Every year people enter the water by the billions and they get out without a care or concern other than not getting pulled under by a riptide. Still, there are other dangers in the water to concern people.
Shark attacks are very rare, but as reported yesterday by Digital Journal's Johnny Simpson, they do happen and people do occasionally die from them.
When lifeguard Daniel Lund reached Stephen Howard Schafer after a 20 minute quarter-mile swim he noticed there was a great deal of blood in the water. Still, after getting Schafer onto his board, the victim was conscious and talking while he got was brought onto the beach and treated by paramedics.
Schafer would later succumb to his injuries making him the first shark attack victim this year and the first fatality in five years in the state of Florida.
While shark attacks happen George Burgess of the University of Florida's Museum of National History pointed out that there have only been about 1,032 recorded attacks in the United States since 1690 and of those only 50 were fatal.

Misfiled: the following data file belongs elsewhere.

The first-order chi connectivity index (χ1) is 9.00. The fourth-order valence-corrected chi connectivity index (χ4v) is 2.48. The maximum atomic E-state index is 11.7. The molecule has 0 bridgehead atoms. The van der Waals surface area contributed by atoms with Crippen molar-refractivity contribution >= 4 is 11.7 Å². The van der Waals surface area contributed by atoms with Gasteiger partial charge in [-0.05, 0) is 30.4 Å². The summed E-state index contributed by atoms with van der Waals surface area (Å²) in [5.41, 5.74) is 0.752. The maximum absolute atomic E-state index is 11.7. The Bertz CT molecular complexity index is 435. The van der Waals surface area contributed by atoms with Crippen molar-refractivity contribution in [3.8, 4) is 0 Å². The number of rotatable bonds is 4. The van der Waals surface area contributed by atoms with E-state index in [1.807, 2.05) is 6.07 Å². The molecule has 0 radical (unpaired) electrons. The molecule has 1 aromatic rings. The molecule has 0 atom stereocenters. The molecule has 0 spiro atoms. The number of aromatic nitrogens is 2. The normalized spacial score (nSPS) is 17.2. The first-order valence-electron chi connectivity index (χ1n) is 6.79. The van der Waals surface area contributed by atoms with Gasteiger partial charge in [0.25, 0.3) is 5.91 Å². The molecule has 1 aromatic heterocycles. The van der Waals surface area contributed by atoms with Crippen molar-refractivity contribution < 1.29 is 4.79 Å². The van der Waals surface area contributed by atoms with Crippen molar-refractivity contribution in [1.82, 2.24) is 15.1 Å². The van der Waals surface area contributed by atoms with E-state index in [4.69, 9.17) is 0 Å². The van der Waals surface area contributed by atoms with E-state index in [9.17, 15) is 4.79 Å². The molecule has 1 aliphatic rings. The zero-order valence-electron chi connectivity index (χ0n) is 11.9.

Burgess explained, "Internationally, we've been averaging four fatalities per year, despite the fact that there are billions and billions of human hours spent in the sea every year." Burgess also pointed out that as a geographic entity Florida has more attacks than any other place in the world, but most are very minor.
The last fatal shark attack in the state of Florida was in 2005 off the Florida Panhandle. There a 14-year-old girl from Louisiana was swimming with a body board about 100 yards off shore.